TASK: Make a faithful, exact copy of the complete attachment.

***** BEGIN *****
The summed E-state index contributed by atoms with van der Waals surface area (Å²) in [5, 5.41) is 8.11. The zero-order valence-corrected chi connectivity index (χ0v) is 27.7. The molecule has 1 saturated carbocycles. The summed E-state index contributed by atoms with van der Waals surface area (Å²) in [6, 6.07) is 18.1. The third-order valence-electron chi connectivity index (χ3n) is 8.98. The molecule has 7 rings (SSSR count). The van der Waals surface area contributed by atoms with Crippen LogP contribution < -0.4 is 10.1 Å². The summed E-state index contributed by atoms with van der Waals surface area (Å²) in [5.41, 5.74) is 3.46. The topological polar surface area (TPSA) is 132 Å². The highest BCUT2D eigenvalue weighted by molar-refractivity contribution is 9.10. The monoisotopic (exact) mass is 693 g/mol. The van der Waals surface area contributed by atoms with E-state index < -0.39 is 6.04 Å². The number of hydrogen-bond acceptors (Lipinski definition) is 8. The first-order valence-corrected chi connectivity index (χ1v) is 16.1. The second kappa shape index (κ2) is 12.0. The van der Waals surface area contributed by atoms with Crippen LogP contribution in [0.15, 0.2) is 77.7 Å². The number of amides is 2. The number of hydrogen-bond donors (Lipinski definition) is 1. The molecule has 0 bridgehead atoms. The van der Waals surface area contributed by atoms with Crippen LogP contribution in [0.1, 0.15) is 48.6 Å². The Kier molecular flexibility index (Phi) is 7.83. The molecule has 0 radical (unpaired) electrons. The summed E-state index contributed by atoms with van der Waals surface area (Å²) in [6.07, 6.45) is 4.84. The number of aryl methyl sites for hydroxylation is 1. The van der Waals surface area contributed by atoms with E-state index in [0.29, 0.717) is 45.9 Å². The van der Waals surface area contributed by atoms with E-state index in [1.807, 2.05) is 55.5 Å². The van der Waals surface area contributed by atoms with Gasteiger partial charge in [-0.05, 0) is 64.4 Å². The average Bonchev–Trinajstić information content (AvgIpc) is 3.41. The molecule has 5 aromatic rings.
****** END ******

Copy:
The summed E-state index contributed by atoms with van der Waals surface area (Å²) in [5, 5.41) is 8.11. The zero-order valence-corrected chi connectivity index (χ0v) is 27.7. The molecule has 1 saturated carbocycles. The summed E-state index contributed by atoms with van der Waals surface area (Å²) in [6, 6.07) is 18.1. The third-order valence-electron chi connectivity index (χ3n) is 8.98. The molecule has 7 rings (SSSR count). The van der Waals surface area contributed by atoms with Crippen LogP contribution < -0.4 is 10.1 Å². The summed E-state index contributed by atoms with van der Waals surface area (Å²) in [5.41, 5.74) is 3.46. The topological polar surface area (TPSA) is 132 Å². The highest BCUT2D eigenvalue weighted by molar-refractivity contribution is 9.10. The monoisotopic (exact) mass is 693 g/mol. The van der Waals surface area contributed by atoms with E-state index < -0.39 is 6.04 Å². The number of hydrogen-bond acceptors (Lipinski definition) is 8. The first-order valence-corrected chi connectivity index (χ1v) is 16.1. The second kappa shape index (κ2) is 12.0. The van der Waals surface area contributed by atoms with Crippen LogP contribution in [0.15, 0.2) is 77.7 Å². The number of amides is 2. The number of hydrogen-bond donors (Lipinski definition) is 1. The molecule has 0 bridgehead atoms. The van der Waals surface area contributed by atoms with Crippen LogP contribution in [0.1, 0.15) is 48.6 Å². The Kier molecular flexibility index (Phi) is 7.83. The molecule has 0 radical (unpaired) electrons. The summed E-state index contributed by atoms with van der Waals surface area (Å²) in [6.07, 6.45) is 4.84. The number of aryl methyl sites for hydroxylation is 1. The van der Waals surface area contributed by atoms with E-state index in [0.29, 0.717) is 45.9 Å². The van der Waals surface area contributed by atoms with E-state index in [1.807, 2.05) is 55.5 Å². The van der Waals surface area contributed by atoms with Gasteiger partial charge in [-0.05, 0) is 64.4 Å². The average Bonchev–Trinajstić information content (AvgIpc) is 3.41. The molecule has 5 aromatic rings.